In an essay in BuzzFeed, “User’s Guide to My Stupid Name,” Scaachi Koul humorously explores how her name came about, how it is pronounced or mispronounced in two continents, and ultimately what it means to belong in multiple cultures. A senior culture writer for BuzzFeed, Koul’s work is familiar to many readers for its scathing humor, its razor sharp observations about race and culture, and for its authentic voice that refuses to be suppressed. This debut collection of essays, One Day We will be Dead and None of This Will Matter: Essays, is full-throated Scaachi Koul—acerbic, honest, warm, funny, and occasionally confessional.
A major theme in Koul’s writing is that of cultural identity and belonging. The youngest child of Kashmiri immigrants to Canada, Koul opens her book with an essay “Inheritance Tax” about her fear of flying. She writes, “My parents were afraid of plenty of things that would likely never affect us—murderers lurking in our backyard, listeria in our sandwich meat, vegans—but dying on a plane was all too mundane for them.” This trip with her white boyfriend, nicknamed Hamhock, becomes the occasion to tell us about how her parents came to Canada, about managing different cultural expectations, the inevitable transformation of family, and the loss of relatives back home. Haunting all this, though not extensively explored, is the complexity of homeland for a Kashmiri Hindu. In another essay “Aus-piss-ee-ous” Koul writes about traveling back to India with her parents, her brother, his white wife, and their biracial child, nicknamed Raisin.
Through Raisin who is light skinned and blue eyed but has a Hindu first and last name and is still young enough not to fully grasp the many issues of identity, Koul takes a multigenerational look at race and belonging with a mixture of humor and warmth. In her essay “Size me Up” she writes about the perils of a curvy South Asian female body in relation to fashion. In a fall off the chair laughing moment for the reader, she describes in excruciating detail her getting stuck in an outfit she tries on and which she eventually needs to be cut out of by the sales associate.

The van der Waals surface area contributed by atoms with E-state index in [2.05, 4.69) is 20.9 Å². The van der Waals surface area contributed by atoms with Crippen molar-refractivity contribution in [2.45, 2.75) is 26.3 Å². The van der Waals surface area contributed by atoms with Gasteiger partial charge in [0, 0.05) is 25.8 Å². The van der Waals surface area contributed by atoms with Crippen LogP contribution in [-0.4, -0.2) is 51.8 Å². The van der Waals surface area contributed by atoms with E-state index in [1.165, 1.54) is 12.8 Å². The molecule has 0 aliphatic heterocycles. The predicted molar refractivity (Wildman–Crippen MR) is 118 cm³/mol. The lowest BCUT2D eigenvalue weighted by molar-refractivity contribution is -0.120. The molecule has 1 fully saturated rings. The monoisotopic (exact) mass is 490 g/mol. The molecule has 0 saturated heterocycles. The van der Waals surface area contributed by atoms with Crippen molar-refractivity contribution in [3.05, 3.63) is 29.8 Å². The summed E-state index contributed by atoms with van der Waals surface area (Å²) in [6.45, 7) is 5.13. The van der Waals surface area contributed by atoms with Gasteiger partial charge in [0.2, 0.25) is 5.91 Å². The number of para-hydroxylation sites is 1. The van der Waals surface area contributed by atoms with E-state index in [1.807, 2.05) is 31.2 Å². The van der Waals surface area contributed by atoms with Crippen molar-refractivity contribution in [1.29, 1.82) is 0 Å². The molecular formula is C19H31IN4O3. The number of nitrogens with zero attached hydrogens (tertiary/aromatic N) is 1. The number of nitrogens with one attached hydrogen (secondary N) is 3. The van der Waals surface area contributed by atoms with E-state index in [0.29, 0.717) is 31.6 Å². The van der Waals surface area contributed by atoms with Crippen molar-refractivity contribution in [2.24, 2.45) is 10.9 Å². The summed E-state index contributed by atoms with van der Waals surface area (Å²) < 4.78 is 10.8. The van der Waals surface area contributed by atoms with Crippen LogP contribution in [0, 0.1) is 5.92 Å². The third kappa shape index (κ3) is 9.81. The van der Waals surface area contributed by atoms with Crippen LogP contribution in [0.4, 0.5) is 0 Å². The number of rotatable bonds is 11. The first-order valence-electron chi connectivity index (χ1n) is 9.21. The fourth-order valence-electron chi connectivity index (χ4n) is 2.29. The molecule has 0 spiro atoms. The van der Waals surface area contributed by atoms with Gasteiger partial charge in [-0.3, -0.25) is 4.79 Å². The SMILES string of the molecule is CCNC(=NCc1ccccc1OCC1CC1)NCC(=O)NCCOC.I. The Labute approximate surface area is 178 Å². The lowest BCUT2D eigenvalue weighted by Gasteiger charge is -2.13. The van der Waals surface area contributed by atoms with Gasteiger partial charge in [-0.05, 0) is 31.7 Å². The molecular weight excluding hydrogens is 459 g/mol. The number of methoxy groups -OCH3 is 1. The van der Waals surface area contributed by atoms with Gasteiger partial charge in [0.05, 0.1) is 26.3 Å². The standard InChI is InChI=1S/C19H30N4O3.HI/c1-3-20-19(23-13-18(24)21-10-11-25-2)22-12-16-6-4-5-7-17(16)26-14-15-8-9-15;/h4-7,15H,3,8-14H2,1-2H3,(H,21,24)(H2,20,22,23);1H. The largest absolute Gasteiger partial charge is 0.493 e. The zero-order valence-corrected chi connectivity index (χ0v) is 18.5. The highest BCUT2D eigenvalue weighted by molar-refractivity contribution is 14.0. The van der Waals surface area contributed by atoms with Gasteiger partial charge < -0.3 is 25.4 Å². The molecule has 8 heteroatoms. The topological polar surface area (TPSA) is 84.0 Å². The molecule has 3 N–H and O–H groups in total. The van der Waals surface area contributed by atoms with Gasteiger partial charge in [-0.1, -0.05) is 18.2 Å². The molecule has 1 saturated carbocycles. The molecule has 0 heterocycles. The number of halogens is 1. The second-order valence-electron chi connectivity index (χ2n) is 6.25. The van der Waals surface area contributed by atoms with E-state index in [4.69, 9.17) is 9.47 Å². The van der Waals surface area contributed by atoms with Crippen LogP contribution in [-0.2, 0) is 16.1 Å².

One of the most powerful essays in this book is “Mute” in which she recounts her brutal Twitter experience. In it she looks at how media, especially social media, has changed how people interact with each other. Taking the reader through an entertaining history of her own experiences with online communities, she discusses the racist and sexist biases of media. In her role as an editor, she had tweeted that she wanted to commission more pieces by non-white non male writers and the twitter exchanges became heated over several days leading to her experiencing racist and misogynist attacks that included death threats and rape threats. After several days of non-stop tweeting, she took down her Twitter account when her wise editor noted that she had no obligation to respond to every person and that she could stop. This essay is not as much about the effects of the twitter war on her psyche as it is about the absence of diversity in the media and the venom directed at women of color in the media business.
Koul’s essays are necessary at a time in our culture when xenophobia and misogyny are on the rise and when social media allows hate speech to traverse across the globe. Koul’s courage and her astute observations tempered by a wicked wit make this collection of essays worth reading.
Scaachi Koul will be in conversation with Lindy West on May 31 at 7:00 p.m. at Central Seattle Public Library, 1000 4th Avenue, Seattle, WA 98104.